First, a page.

Take a minute to let that sink in.
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Deep breath, exhale. Maybe one more time.
And now here's why putting their faith in Perez might not be as scary as it once seemed for the Mets, who are anxious to see some return from the three-year, $36-million contract they gave the enigmatic lefthander before last season.
Good Ollie? Bad Ollie? How about a new-and-improved Ollie? Is anyone prepared for that?
"I know it's going to be a different Ollie because I know myself," Perez said from Port St. Lucie, where he already has been throwing bullpen sessions in advance of Thursday's reporting date for pitchers and catchers. "I know when I'm ready to compete and when I'm ready to help my team.
"I just have to focus to get everything together - my mechanics, my legs, my arms. I want to forget about what happened last year. We understand that it was really tough. The thing we have to focus on is 2010. We have to focus on the present."
Rather than forgetting about 2009, however, the Mets have chosen to learn from that mistake in their dealings with Perez this offseason. The team was blindsided when Perez showed up in Port St. Lucie out of shape a year ago, and the Mets compounded the problem by letting him take off for the World Baseball Classic for what amounted to a monthlong spring break with Team Mexico.
That began a downward spiral for Perez, whose season mercifully was ended Sept. 1 by surgery to remove scar tissue from the patella tendon of his troublesome right knee.
It seems that more than his knee was repaired that day. Perez, through the guidance of his agent, Scott Boras, committed to spend the offseason in Arizona under the supervision of trainer Brett Fischer, who runs an athlete's boot camp named Fischer Sports.
"In talking to Ollie, I think he was embarrassed by last year," pitching coach Dan Warthen said. "He was almost like a triple crown winner that winter, meaning he got the big contract, he got married. Mentally, he probably slipped into cruise mode."
That's a damning statement from Warthen, and the Mets weren't about to take any chances this time. Sure, it was great that Perez was shedding flab and building muscle in Arizona, but they still dispatched Warthen and trainer Mike Herbst to visit him once a month during the winter, even at the pitcher's home in Culiacan, Mexico, right after Christmas.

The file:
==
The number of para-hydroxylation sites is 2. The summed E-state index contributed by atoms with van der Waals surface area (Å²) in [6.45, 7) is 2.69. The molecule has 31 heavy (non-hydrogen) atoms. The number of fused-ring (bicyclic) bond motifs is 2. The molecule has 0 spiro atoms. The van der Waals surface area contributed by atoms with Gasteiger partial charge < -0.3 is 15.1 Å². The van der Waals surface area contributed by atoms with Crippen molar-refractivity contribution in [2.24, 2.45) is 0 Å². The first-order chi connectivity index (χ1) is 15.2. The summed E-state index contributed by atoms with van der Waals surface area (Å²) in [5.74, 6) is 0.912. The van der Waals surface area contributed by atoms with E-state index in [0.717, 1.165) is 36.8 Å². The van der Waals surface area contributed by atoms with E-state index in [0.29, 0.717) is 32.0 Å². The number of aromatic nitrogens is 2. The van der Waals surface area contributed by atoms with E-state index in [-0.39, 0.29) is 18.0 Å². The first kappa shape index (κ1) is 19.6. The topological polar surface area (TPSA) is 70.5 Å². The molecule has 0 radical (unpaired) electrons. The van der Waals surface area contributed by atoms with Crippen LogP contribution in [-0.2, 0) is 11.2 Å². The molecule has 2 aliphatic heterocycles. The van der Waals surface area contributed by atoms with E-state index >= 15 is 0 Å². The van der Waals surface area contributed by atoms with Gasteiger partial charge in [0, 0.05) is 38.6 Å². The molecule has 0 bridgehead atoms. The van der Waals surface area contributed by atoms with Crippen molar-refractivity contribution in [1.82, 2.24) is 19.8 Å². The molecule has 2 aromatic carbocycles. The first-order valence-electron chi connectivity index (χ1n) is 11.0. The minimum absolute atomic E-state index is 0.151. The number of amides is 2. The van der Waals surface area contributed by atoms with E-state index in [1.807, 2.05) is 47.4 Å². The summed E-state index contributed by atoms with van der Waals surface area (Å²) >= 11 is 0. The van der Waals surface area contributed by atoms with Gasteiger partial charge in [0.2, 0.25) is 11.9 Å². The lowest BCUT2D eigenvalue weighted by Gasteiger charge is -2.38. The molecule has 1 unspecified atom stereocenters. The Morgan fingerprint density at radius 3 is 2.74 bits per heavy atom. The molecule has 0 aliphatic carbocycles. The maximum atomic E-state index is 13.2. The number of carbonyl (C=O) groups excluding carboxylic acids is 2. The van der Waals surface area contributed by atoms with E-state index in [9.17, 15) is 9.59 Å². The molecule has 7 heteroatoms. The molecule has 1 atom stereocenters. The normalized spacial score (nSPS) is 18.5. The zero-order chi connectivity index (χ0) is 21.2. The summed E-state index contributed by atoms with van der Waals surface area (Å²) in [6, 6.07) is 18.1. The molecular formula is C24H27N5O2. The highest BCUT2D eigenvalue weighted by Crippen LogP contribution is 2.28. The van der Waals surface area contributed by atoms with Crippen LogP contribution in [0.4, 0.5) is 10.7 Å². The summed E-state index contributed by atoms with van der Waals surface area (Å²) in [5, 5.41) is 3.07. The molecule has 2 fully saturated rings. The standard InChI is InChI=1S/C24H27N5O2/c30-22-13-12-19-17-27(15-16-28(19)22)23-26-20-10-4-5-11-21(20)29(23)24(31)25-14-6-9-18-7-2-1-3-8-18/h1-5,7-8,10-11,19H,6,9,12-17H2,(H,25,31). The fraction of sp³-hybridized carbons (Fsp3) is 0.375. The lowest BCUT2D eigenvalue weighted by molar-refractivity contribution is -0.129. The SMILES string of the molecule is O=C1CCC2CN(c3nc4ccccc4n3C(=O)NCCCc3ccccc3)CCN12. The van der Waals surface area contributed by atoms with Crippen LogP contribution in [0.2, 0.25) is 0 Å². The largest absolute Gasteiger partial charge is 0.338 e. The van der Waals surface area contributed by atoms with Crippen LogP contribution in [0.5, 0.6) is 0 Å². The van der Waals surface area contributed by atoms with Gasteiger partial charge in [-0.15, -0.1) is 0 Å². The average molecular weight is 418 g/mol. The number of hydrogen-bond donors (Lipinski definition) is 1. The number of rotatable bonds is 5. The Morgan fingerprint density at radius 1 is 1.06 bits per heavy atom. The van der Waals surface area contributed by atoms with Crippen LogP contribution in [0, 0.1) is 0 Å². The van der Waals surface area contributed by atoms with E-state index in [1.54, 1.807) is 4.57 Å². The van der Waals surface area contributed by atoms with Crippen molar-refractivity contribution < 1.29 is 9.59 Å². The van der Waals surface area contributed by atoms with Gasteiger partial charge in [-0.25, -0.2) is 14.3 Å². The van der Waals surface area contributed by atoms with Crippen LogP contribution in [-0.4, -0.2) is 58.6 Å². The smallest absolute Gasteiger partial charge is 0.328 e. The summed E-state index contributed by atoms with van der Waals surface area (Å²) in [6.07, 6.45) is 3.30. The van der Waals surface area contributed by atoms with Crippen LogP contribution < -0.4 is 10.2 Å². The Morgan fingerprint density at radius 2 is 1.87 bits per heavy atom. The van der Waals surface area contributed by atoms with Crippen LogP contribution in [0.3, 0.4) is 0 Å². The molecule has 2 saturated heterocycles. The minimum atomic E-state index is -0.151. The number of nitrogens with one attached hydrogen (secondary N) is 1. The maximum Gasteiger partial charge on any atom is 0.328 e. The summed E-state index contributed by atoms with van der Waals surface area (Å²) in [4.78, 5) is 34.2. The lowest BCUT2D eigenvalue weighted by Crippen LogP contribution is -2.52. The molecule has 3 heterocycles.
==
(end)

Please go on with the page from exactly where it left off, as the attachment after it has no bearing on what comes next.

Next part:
"It was a good time for us to go down there," Warthen said. "He still looked good. He was taking care of himself. He couldn't wait to get back to Arizona. The only negative I'd have to say was there were 23 people either shot or killed by machete during the three days we were there. It's a pretty interesting city."
In hindsight, was it really that necessary to travel to Culiacan? "We visit all the pitchers," Warthen said, "but Ollie was certainly the main guy because we feel that so much rides on him."
That includes the jobs of Warthen, manager Jerry Manuel and general manager Omar Minaya. Perez will get the remainder of his $36 million regardless of what happens during the next two seasons, but the Mets can't afford a repeat of 2009, when he went 3-4 with a 6.82 ERA in 14 starts.
From what they've seen from Perez, particularly during last month's minicamp, the Mets are considering last season an aberration.
"When you talk to Ollie this year, he seems like a different person," Warthen said. "Whether it's the maturity or whether something finally clicked, whatever. But he seems like a young man who wasn't trying to be funny with the rest of the guys, to be the jokester. He seems extremely focused and ready to take off in his career. This should be the time of his life right now."
Perez estimates that he's in his best shape since maybe 2004, when he went 12-10 with a 2.98 ERA for the Pirates and struck out 239 in 196 innings. But that's easy to say in the days leading up to spring training. The toughest part still lies ahead.
"I've been working since September and I've been counting the days until spring training," he said. "Right now, I feel ready."